Philippine Literature During The Spanish Colonial Period
It is known that the Spanish were able to colonize of the Philippines started in 1565, during the time of Miguel Lopez de Legazpi who was the first Spanish governor-general in the Philippines. Literature started to flourish and expand during his time. This spurt continued unabated until the Cavite Revolt in 1872. The Spaniards colonized the Philippines for more than three centuries.

a.This was the first book printed in the Philippines in 1593 in xylography.
b. It was written by Fr. Juan de Placencia and Fr. Domingo Nieva, in Tagalog and Spanish.
c. It contained the Pater Noster (Out Father), Ave Maria (Hail Mary), Regina Coeli (Hail Holy Queen), the Ten Commandments of God, the Commandments of the Catholic Church, the Seven Mortal Sins, How to Confess, and the Cathecism.
3. Libro de los Cuatro Postrimerías del Hombre
- First written book in typography

- Fr. Francisco Blancas in 1604
2. Nuestra Señora del Rosario
Written by Fr. Blancas de San Jose in 1602, and printed at the UST Printing Press with the help of Juan de Vera, a Chinese mestizo. It contains the biographies of saints, novenas, and questions and answers on religion.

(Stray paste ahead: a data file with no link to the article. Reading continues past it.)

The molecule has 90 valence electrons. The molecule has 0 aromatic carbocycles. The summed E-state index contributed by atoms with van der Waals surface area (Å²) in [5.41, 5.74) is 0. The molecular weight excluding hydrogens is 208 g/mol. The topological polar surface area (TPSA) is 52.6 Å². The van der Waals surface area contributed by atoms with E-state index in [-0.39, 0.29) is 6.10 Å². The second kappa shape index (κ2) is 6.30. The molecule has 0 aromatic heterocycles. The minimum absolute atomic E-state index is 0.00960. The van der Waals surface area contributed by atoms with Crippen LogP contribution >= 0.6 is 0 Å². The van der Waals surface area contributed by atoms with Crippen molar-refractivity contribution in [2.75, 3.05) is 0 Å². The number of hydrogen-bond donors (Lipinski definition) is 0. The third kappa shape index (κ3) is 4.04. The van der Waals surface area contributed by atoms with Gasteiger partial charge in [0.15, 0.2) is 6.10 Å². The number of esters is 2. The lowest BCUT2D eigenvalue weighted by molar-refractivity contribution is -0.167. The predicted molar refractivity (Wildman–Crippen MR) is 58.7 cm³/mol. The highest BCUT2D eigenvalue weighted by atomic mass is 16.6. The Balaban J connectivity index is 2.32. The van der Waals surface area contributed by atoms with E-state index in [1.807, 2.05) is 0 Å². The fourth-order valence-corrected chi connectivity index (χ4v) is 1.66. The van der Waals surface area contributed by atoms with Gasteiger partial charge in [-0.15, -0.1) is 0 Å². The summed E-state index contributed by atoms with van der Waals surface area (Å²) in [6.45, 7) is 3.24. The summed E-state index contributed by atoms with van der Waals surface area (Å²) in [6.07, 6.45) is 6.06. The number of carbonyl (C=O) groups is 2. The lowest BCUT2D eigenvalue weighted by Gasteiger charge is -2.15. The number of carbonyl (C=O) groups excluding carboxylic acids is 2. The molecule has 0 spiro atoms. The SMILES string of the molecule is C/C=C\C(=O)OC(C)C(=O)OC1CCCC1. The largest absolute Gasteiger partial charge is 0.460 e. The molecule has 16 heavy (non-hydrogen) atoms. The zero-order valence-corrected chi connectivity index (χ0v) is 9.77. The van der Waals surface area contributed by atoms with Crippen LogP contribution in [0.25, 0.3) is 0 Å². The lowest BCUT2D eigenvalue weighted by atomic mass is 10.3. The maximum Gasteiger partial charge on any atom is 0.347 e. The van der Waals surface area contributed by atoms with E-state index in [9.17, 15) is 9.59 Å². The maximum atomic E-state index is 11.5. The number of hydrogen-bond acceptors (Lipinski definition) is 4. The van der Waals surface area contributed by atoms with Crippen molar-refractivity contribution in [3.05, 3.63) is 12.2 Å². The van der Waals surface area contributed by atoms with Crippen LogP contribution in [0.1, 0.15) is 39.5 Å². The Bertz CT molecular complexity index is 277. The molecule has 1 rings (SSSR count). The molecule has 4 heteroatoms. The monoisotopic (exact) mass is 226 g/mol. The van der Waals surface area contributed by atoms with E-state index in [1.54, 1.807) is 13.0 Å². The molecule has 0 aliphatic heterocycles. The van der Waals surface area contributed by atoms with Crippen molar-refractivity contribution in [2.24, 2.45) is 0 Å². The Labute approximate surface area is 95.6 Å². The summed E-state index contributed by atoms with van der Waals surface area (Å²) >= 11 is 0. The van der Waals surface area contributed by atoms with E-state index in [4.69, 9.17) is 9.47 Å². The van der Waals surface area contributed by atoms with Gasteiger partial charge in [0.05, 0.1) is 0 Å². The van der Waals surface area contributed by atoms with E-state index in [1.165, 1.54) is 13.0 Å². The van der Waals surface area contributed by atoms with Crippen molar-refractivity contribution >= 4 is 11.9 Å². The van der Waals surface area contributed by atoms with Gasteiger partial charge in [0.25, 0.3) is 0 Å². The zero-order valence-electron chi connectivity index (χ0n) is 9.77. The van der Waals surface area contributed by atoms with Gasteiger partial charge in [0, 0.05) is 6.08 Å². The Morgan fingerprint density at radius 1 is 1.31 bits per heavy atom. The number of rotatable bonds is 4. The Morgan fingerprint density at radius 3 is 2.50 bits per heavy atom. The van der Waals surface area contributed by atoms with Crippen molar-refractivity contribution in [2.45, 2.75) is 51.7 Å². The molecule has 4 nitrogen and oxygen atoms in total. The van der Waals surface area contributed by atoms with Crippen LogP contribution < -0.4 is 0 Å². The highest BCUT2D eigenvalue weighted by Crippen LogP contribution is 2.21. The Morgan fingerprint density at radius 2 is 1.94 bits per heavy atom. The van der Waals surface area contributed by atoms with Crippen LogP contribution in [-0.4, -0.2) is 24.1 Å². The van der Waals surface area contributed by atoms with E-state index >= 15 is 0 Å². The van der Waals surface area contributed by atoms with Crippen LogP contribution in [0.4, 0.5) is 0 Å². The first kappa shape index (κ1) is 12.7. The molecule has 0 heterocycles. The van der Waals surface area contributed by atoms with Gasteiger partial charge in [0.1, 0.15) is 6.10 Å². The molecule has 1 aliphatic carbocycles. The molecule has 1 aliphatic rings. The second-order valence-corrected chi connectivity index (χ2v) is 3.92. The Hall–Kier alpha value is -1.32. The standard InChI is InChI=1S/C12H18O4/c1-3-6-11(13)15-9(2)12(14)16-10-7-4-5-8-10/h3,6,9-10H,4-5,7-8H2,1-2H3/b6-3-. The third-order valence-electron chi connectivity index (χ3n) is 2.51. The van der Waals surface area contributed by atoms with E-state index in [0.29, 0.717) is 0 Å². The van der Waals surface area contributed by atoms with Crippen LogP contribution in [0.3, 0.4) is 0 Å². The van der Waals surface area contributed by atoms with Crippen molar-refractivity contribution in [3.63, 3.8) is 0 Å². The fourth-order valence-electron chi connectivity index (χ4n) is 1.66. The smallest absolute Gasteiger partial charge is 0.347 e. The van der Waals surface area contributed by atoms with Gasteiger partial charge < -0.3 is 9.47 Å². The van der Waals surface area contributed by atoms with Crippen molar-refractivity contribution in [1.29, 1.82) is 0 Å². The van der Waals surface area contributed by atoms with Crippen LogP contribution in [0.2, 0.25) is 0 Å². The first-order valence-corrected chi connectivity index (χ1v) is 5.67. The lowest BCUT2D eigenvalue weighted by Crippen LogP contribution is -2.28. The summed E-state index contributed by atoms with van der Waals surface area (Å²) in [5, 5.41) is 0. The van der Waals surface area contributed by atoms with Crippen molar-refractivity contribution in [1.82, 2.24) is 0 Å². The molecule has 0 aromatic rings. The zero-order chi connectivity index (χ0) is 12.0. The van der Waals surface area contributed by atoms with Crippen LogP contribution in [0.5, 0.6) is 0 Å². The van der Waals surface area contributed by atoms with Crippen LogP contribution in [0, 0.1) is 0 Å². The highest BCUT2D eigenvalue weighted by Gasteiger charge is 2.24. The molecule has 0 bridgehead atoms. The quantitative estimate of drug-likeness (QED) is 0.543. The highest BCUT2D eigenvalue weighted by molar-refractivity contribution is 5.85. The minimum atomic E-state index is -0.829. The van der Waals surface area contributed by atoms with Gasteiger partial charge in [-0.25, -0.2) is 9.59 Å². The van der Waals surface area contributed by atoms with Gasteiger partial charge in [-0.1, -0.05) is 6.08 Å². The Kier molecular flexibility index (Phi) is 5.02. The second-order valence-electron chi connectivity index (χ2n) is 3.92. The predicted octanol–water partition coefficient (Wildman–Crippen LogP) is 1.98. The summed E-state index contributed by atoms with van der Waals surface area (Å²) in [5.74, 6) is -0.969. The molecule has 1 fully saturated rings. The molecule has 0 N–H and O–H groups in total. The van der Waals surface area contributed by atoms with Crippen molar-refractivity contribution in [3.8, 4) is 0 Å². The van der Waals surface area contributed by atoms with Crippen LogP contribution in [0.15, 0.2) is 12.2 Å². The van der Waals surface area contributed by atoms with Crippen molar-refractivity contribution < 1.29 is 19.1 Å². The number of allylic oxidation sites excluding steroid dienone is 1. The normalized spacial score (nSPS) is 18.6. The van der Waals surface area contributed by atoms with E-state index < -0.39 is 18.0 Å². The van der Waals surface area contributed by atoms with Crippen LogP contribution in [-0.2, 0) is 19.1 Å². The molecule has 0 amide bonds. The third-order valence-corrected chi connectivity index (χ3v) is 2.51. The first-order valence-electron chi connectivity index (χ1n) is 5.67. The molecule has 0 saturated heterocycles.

5. The Pasion
This is the book about the life and sufferings of Jesus Christ. It is read only during Lenten season.
4. Ang Barlaan at Josephat
- Biblical Story printed in the Philippines

- Translated from Greek to Tagalog by Fr. Antonio de Borja

- First Tagalog novel printed in the Philippines even though it is only a translation
6. Urbana at Felisa
- Modesto de Castro- Father of Classical Prose in Tagalog

- Letters between two sisters

- Influenced greatly the behavior of the people in the society
7. Ang Mga Dalit kay Maria (Psalms for Mary)
- Collection of songs praising the Virgin Mary

- By Fr. Mariano Sevilla in 1865